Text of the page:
>the Alien and Sedition Acts, which violated the 
>First Amendment’s guarantee of freedom of 
>speech. Thomas Jefferson thought every 
>constitution should expire after a single 
>generation. He believed the most consequential 
>act of his presidency ­ the purchase of the 
>Louisiana Territory ­ exceeded his constitutional powers.
>Before the Civil War, abolitionists like Wendell 
>Phillips and William Lloyd Garrison conceded 
>that the Constitution protected slavery, but 
>denounced it as a pact with the devil that 
>should be ignored. When Abraham Lincoln issued 
>the Emancipation Proclamation ­ 150 years ago 
>tomorrow ­ he justified it as a military 
>necessity under his power as commander in chief. 
>Eventually, though, he embraced the freeing of 
>slaves as a central war aim, though nearly 
>everyone conceded that the federal government 
>lacked the constitutional power to disrupt 
>slavery where it already existed. Moreover, when 
>the law finally caught up with the facts on the 
>ground through passage of the 13th Amendment, 
>ratification was achieved in a manner at odds 
>with constitutional requirements. (The Southern 
>states were denied representation in Congress on 
>the theory that they had left the Union, yet 
>their reconstructed legislatures later provided 
>the crucial votes to ratify the amendment.)
>In his Constitution Day speech in 1937, Franklin 
>D. Roosevelt professed devotion to the document, 
>but as a statement of aspirations rather than 
>obligations. This reading no doubt contributed 
>to his willingness to extend federal power 
>beyond anything the framers imagined, and to 
>threaten the Supreme Court when it stood in the 
>way of his New Deal legislation. In 1954, when 
>the court decided Brown v. Board of Education, 
>Justice Robert H. Jackson said he was voting for 
>it as a moral and political necessity although 
>he thought it had no basis in the Constitution. The list goes on and on.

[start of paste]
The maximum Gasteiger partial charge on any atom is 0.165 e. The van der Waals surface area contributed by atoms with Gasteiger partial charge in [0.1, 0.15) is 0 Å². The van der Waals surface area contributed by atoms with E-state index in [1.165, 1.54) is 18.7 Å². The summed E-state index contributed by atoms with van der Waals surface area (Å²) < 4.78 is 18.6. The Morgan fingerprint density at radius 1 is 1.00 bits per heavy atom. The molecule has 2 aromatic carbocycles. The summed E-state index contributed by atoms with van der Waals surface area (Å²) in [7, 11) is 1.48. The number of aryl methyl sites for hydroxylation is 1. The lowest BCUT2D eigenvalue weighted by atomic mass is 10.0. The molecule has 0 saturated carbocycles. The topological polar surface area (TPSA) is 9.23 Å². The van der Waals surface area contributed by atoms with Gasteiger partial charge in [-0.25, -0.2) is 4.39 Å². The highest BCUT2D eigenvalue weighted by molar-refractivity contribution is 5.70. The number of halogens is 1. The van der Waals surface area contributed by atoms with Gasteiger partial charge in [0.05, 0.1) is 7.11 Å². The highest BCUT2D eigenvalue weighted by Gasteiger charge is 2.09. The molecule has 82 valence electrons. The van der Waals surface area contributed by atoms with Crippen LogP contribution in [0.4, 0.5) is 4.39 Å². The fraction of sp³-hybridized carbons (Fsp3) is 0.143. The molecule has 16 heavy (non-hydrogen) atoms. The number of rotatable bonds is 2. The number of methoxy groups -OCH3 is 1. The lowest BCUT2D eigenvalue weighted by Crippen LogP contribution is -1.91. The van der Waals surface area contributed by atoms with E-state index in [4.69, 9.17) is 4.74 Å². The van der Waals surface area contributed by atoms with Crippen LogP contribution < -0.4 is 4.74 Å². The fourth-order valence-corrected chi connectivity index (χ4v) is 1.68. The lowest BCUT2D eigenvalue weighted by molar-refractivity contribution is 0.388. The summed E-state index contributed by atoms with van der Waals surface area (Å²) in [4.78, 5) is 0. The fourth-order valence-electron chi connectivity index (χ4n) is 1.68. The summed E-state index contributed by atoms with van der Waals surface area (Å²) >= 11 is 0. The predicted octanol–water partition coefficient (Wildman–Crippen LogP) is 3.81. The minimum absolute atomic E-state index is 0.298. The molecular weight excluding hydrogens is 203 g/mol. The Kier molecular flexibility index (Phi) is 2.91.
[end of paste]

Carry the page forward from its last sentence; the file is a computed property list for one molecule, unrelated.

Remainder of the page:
>The fact that dissenting justices regularly, 
>publicly and vociferously assert that their 
>colleagues have ignored the Constitution ­ in 
>landmark cases from Miranda v. Arizona to Roe v. 
>Wade to Romer v. Evans to Bush v. Gore ­ should 
>give us pause. The two main rival interpretive 
>methods, “originalism” (divining the framers’ 
>intent) and “living constitutionalism” 
>(reinterpreting the text in light of modern 
>demands), cannot be reconciled. Some decisions 
>have been grounded in one school of thought, and 
>some in the other. Whichever your philosophy, 
>many of the results ­ by definition ­ must be wrong.
>IN the face of this long history of 
>disobedience, it is hard to take seriously the 
>claim by the Constitution’s defenders that we 
>would be reduced to a Hobbesian state of nature 
>if we asserted our freedom from this ancient 
>text. Our sometimes flagrant disregard of the 
>Constitution has not produced chaos or 
>totalitarianism; on the contrary, it has helped us to grow and prosper.
>This is not to say that we should disobey all 
>constitutional commands. Freedom of speech and 
>religion, equal protection of the laws and 
>protections against governmental deprivation of 
>life, liberty or property are important, whether 
>or not they are in the Constitution. We should 
>continue to follow those requirements out of respect, not obligation.
>Nor should we have a debate about, for instance, 
>how long the president’s term should last or 
>whether Congress should consist of two houses. 
>Some matters are better left settled, even if 
>not in exactly the way we favor. Nor, finally,